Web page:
So Glenn Beck said Hurricane Irene is a blessing.
Stop. Just stop.
I’m tired of hearing from religious bigots how natural disasters are wonderful developments. Or a referendum on our behavior. Or a justification for all the paranoia a certain nutcase pundit has foisted upon his audience.
As far as apocalyptic scenarios goes, hurricanes tend not to register that high. Even Katrina got an assist from poor levees and an apathetic, hyper-partisan government — two accomplices, I might add, fostered by the strain of politics Beck advocates.
Whenever stupid comments like Beck’s bounce about, I like to put myself in the shoes of someone who really believes them. It’s not so much the idea of a blessing in disguise (which I’d define as something bad leading to something good; for example, someone getting rejected for a job and finding a better job as a result), but that everything happens for a reason if we just try to see it God’s way.
Such thinking gets vicious pretty quickly. Every disaster becomes a referendum on abortion, gay marriage, sex or any other game-ending factor that subtracts from our Christian high score. (Apparently, God approves of our aggressive foreign policy and regressive tax code, because no disasters ever get blamed on that.) After trying to understand that line of thinking, I always need some Advil, which I usually borrow from a Beck acolyte’s stockpile.
At least Beck takes a different tack on this “blessing” than most, one that combines his religion with his bottom line. As a Mormon, he professes to follow the values of the religion, among which is the idea that you should “prepare every needful thing.” That’s not bad advice. But it meshes perhaps a little too well with Beck’s “Stock up on Bibles, bullets, beans and bullion in case Obama gets re-elected because ZOMG ACORN TIDES FOUNDATION APOCALYPSE!” philosophy. All the world’s an ad buy, and the target audience can’t get enough. I guess if you sink all of your money into food stockpiles and gold, you want to feel like it was justified.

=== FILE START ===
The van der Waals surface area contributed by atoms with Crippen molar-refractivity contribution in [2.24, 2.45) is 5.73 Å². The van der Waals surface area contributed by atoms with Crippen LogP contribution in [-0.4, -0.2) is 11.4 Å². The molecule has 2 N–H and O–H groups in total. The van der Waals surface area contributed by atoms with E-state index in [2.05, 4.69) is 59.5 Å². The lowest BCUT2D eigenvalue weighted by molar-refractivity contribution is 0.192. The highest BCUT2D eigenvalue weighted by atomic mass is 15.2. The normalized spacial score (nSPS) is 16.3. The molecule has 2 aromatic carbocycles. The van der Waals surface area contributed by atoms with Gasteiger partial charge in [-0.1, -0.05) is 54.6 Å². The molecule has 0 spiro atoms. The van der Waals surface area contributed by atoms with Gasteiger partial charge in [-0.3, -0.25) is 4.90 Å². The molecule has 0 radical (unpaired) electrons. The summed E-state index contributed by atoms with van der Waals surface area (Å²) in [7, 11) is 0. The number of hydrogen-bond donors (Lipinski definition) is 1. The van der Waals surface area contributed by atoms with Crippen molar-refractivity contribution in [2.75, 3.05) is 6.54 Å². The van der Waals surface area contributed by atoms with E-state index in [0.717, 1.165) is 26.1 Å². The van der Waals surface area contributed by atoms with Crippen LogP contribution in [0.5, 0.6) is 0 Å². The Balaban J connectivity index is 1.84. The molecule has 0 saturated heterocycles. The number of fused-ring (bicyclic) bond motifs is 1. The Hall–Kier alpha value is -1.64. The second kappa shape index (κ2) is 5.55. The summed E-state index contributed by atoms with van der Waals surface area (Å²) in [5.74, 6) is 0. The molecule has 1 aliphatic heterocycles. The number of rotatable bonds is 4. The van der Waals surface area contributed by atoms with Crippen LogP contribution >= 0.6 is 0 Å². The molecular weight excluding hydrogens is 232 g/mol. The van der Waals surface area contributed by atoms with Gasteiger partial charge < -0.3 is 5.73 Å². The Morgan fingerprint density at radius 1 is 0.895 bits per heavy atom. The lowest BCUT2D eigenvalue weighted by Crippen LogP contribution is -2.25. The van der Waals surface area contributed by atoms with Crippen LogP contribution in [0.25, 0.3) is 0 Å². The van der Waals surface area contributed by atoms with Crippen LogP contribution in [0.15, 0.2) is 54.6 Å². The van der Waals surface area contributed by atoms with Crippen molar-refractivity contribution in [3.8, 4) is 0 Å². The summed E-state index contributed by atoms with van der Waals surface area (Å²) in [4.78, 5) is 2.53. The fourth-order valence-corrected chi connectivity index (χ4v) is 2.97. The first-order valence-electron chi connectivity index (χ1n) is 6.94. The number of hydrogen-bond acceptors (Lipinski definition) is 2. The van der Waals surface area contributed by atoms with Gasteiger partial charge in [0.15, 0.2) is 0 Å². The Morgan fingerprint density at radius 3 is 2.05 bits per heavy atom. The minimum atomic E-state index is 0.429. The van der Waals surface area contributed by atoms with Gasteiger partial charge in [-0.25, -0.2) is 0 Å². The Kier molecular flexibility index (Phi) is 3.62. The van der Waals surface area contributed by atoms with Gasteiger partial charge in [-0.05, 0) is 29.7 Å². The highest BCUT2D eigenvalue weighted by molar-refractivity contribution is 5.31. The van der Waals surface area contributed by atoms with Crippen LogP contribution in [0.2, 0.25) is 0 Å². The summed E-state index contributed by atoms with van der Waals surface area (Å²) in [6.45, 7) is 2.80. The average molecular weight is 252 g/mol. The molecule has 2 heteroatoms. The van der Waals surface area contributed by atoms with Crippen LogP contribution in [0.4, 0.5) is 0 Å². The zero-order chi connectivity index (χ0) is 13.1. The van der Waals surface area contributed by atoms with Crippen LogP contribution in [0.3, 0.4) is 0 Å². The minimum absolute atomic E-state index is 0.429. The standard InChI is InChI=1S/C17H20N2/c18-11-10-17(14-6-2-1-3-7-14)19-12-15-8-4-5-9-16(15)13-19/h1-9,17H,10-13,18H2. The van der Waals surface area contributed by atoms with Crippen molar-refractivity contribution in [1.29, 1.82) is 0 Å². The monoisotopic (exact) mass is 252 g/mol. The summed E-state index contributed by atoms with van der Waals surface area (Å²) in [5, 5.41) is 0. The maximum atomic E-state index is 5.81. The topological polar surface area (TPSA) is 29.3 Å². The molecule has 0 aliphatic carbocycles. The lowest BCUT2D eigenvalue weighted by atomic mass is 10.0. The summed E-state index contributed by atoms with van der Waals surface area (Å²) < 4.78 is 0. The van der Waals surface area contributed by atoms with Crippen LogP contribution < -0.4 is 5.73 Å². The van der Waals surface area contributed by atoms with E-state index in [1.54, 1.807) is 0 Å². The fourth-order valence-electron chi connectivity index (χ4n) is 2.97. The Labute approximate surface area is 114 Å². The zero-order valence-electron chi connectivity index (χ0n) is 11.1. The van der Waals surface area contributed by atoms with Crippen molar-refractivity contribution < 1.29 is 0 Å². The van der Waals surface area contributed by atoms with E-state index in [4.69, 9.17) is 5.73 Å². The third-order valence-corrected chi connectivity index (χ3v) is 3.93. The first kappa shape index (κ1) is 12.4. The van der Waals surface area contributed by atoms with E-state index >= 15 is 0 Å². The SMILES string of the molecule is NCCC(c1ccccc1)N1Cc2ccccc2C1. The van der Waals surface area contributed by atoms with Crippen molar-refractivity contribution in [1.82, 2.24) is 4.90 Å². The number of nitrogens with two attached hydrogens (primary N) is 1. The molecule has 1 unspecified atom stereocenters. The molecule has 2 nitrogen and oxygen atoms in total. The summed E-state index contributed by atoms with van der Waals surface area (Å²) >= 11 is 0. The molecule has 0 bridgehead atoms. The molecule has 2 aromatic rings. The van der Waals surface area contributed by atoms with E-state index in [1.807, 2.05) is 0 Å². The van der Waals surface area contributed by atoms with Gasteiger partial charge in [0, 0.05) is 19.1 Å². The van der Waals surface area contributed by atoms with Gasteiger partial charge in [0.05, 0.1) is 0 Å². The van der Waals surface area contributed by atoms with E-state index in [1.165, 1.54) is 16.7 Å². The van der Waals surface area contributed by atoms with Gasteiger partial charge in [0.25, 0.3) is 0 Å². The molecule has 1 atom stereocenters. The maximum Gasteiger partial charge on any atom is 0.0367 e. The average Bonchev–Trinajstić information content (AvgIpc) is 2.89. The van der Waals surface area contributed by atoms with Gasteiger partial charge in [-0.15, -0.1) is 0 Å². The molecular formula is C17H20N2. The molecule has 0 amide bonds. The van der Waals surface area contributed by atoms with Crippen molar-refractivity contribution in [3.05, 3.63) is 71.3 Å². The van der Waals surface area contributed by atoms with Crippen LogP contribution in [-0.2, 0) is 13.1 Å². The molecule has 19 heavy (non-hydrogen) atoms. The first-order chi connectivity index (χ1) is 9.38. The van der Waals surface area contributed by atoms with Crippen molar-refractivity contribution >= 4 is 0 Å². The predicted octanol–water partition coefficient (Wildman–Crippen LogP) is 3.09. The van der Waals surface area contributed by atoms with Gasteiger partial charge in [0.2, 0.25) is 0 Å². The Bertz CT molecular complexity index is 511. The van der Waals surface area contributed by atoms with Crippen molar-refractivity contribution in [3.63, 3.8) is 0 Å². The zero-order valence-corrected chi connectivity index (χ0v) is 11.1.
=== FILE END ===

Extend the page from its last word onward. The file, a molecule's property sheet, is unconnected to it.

So Beck deserves credit for using Hurricane Irene merely to promote his agenda and business interests, as opposed to actively cheering the hurricane to kill the unrighteous a la Pat Robertson. That’s a low, low bar — pretty much on the ground — but he clears it. Congrats, I suppose. Glad a potentially devastating storm smashing into a wide swath of the U.S. not often hit by hurricanes makes you feel better about yourself, Glenn. I trust you’ll be sinking some of your gold into relief efforts. Or would that defeat God’s warning to end wickedry and welfare?
I wish we knew for sure so that there wouldn’t be any more hurricanes ever again. Deliver us, Glenn.